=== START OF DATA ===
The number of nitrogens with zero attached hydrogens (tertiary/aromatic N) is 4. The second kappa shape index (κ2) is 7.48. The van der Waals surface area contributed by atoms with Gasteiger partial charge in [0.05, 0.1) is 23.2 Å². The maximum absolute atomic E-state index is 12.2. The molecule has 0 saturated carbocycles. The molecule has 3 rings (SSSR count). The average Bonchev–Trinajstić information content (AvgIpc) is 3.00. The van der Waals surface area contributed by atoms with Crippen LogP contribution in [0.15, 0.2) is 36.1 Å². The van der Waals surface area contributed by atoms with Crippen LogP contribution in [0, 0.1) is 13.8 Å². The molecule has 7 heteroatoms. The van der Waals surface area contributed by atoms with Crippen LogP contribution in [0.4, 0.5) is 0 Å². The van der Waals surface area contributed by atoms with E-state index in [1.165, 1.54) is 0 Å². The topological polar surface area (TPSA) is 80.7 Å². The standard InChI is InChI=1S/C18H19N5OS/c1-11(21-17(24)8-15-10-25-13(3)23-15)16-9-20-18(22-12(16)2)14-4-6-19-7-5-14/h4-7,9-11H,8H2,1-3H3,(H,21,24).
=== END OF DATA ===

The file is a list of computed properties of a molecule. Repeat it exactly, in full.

The number of nitrogens with zero attached hydrogens (tertiary/aromatic N) is 4. The second kappa shape index (κ2) is 7.48. The van der Waals surface area contributed by atoms with Gasteiger partial charge in [0.05, 0.1) is 23.2 Å². The maximum absolute atomic E-state index is 12.2. The molecule has 0 saturated carbocycles. The molecule has 3 rings (SSSR count). The average Bonchev–Trinajstić information content (AvgIpc) is 3.00. The van der Waals surface area contributed by atoms with Crippen LogP contribution in [0.15, 0.2) is 36.1 Å². The van der Waals surface area contributed by atoms with Crippen LogP contribution in [0, 0.1) is 13.8 Å². The molecule has 7 heteroatoms. The van der Waals surface area contributed by atoms with Crippen LogP contribution in [0.4, 0.5) is 0 Å². The van der Waals surface area contributed by atoms with E-state index in [1.165, 1.54) is 0 Å². The topological polar surface area (TPSA) is 80.7 Å². The standard InChI is InChI=1S/C18H19N5OS/c1-11(21-17(24)8-15-10-25-13(3)23-15)16-9-20-18(22-12(16)2)14-4-6-19-7-5-14/h4-7,9-11H,8H2,1-3H3,(H,21,24).